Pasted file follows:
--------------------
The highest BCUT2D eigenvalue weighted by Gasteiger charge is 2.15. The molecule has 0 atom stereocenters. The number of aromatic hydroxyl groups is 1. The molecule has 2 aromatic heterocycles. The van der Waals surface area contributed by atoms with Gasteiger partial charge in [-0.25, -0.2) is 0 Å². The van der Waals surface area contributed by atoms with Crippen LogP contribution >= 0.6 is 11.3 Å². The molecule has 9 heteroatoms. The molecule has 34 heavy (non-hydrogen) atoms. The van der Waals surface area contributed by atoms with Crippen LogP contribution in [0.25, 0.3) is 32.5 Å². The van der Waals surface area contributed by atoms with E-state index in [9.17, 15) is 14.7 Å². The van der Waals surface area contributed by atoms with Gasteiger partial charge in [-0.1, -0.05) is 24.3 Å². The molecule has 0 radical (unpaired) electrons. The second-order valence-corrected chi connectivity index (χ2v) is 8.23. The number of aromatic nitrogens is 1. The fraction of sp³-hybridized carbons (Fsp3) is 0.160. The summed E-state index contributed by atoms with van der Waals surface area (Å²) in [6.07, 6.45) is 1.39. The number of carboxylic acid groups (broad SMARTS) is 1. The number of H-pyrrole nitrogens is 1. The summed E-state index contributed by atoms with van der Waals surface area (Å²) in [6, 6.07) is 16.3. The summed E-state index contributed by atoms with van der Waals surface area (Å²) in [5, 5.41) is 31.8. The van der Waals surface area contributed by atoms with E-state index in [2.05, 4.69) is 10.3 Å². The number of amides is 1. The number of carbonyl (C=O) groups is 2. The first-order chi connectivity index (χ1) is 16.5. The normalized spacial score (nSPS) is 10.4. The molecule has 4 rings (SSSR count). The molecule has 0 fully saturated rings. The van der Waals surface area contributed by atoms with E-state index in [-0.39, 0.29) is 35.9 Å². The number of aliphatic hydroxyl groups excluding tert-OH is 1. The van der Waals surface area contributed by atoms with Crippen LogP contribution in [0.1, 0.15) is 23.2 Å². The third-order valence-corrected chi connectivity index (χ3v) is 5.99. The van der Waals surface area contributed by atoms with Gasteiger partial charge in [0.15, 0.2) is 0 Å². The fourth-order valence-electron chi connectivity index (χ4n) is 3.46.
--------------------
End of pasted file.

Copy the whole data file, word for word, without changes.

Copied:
The highest BCUT2D eigenvalue weighted by Gasteiger charge is 2.15. The molecule has 0 atom stereocenters. The number of aromatic hydroxyl groups is 1. The molecule has 2 aromatic heterocycles. The van der Waals surface area contributed by atoms with Gasteiger partial charge in [-0.25, -0.2) is 0 Å². The van der Waals surface area contributed by atoms with Crippen LogP contribution >= 0.6 is 11.3 Å². The molecule has 9 heteroatoms. The molecule has 34 heavy (non-hydrogen) atoms. The van der Waals surface area contributed by atoms with Crippen LogP contribution in [0.25, 0.3) is 32.5 Å². The van der Waals surface area contributed by atoms with E-state index in [9.17, 15) is 14.7 Å². The van der Waals surface area contributed by atoms with Gasteiger partial charge in [-0.1, -0.05) is 24.3 Å². The molecule has 0 radical (unpaired) electrons. The second-order valence-corrected chi connectivity index (χ2v) is 8.23. The number of aromatic nitrogens is 1. The fraction of sp³-hybridized carbons (Fsp3) is 0.160. The summed E-state index contributed by atoms with van der Waals surface area (Å²) in [6.07, 6.45) is 1.39. The number of carboxylic acid groups (broad SMARTS) is 1. The number of H-pyrrole nitrogens is 1. The summed E-state index contributed by atoms with van der Waals surface area (Å²) in [6, 6.07) is 16.3. The summed E-state index contributed by atoms with van der Waals surface area (Å²) in [5, 5.41) is 31.8. The van der Waals surface area contributed by atoms with E-state index in [2.05, 4.69) is 10.3 Å². The number of amides is 1. The number of carbonyl (C=O) groups is 2. The first-order chi connectivity index (χ1) is 16.5. The normalized spacial score (nSPS) is 10.4. The molecule has 4 rings (SSSR count). The molecule has 0 fully saturated rings. The van der Waals surface area contributed by atoms with E-state index in [-0.39, 0.29) is 35.9 Å². The number of aliphatic hydroxyl groups excluding tert-OH is 1. The van der Waals surface area contributed by atoms with Crippen LogP contribution in [0.1, 0.15) is 23.2 Å². The third-order valence-corrected chi connectivity index (χ3v) is 5.99. The van der Waals surface area contributed by atoms with Gasteiger partial charge in [0.15, 0.2) is 0 Å². The fourth-order valence-electron chi connectivity index (χ4n) is 3.46.